- A journey of a thousand miles begins with a single step – This is a famous Chinese proverb. No matter how simple or complex, short or long the work is, the key is to initiate action to get the ball rolling. Management is all about making decisions and taking actions. Avoid “analysis paralysis” situations which will prevent, or delay making a decision that will put you on your way to completing any given task successfully.
- If you want something done, ask a busy person – This quote is attributed to Benjamin Franklin, one of the Founding Fathers of the United States and a famous inventor. It’s all about the time management attributes that busy people are able to master. Busy bees can execute more tasks in the same amount of time than people that have not learnt how to manage their time efficiently. Focus on identifying your best performers and putting them into action. This will get the work accomplished successfully, and on time.
I believe that the best approach when managing people is to build a team that will embrace your vision. Then, empower those team members to make decisions at their level of management. Make the management process transparent and regularly give credit to the highest performing members of the team, both during internal meetings, as well as at external events. Recognition will go a long way in making each individual feel more satisfied and committed to the company.
As a final note, start using the words: “WE” and “US” rather than “I” and “ME”. As a CEO, and any person in a management role, you should never hog all the accolades for the success of the organization.
BizRule #9 Cliché management jargon – don’t get caught using these words.
Clear communication within you company is paramount to removing ambiguity, and to ensuring that everyone shares the same message and believes in your vison. This is a two-step process; words (communication) followed by action. Your words must convey a clear and precise message that cannot be misinterpreted in order to remove any potential confusion when your team’s actions are implemented. With that in mind, I have provided below a list of a few words/phrases that every professional should remove from their vocabulary when interacting with other team members (and in their personal life):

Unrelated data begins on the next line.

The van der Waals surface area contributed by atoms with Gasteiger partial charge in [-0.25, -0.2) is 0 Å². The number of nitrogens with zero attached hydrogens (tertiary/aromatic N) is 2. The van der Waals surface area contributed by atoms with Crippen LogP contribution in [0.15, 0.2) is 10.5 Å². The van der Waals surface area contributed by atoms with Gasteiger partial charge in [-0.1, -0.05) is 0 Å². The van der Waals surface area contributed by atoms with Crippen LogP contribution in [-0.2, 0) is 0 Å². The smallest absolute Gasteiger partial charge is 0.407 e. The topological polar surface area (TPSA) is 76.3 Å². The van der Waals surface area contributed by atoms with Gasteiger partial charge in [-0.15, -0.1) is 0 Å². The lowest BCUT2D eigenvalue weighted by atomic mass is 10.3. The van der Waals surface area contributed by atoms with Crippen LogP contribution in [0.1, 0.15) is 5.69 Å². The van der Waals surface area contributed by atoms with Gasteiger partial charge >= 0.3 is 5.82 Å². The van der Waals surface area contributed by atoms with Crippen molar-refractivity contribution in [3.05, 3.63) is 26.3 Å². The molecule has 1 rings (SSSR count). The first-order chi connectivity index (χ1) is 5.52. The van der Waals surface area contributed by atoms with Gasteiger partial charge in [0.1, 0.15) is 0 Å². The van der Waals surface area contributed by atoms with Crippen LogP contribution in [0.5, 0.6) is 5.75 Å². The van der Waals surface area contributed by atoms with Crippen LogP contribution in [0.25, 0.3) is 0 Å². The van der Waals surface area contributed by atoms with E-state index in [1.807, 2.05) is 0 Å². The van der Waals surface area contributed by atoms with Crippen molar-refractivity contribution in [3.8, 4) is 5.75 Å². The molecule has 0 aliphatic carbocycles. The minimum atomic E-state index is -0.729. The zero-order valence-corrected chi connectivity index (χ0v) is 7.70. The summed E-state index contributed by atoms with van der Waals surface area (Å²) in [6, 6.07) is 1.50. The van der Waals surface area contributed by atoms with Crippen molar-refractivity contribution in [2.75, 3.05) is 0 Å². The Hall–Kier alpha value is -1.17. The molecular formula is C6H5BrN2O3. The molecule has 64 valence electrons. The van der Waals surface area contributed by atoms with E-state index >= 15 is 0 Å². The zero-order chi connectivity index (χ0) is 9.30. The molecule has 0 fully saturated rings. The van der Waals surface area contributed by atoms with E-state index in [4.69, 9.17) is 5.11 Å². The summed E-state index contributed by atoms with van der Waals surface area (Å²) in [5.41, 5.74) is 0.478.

- Trust me/Take my word - Trust is earned not bestowed upon you! If there is a history of a trusting relationship, uttering the words “trust me” won’t provide any additional value and if the level of trust doesn’t exist, the words will never be sufficient to establish it.
- To be honest – Does this mean that you were not honest before making this statement?
- Don’t take this the wrong way – You clearly have just delivered a message that is not complimentary to the other person. If you wanted to send a different message, you should have said something else instead!
- What’s in it for me? – Team work will not be always to your benefit! Sometimes you do things for the greater good of the other people on the team and for the overall success.
- Having said that – Are you planning to modify the message that you have just delivered?
- It’s not personal, it’s business – If there is a situation in your company that necessitates a painful response why not just state the fact and move on? Sugar coating the message will not make the person impacted feel any better.
Remember the children’s rhyme “sticks and stones will break my bones but words will never harm me”. Words may not hurt physically, but words can be highly emotionally damaging to the recipient. It is critically important that you choose your words very carefully and weigh the benefits/consequences before delivering a message in order to minimize the chances that the message is misinterpreted.
Edited by Jamie Keeley, Event and Community Manager, L-SPARK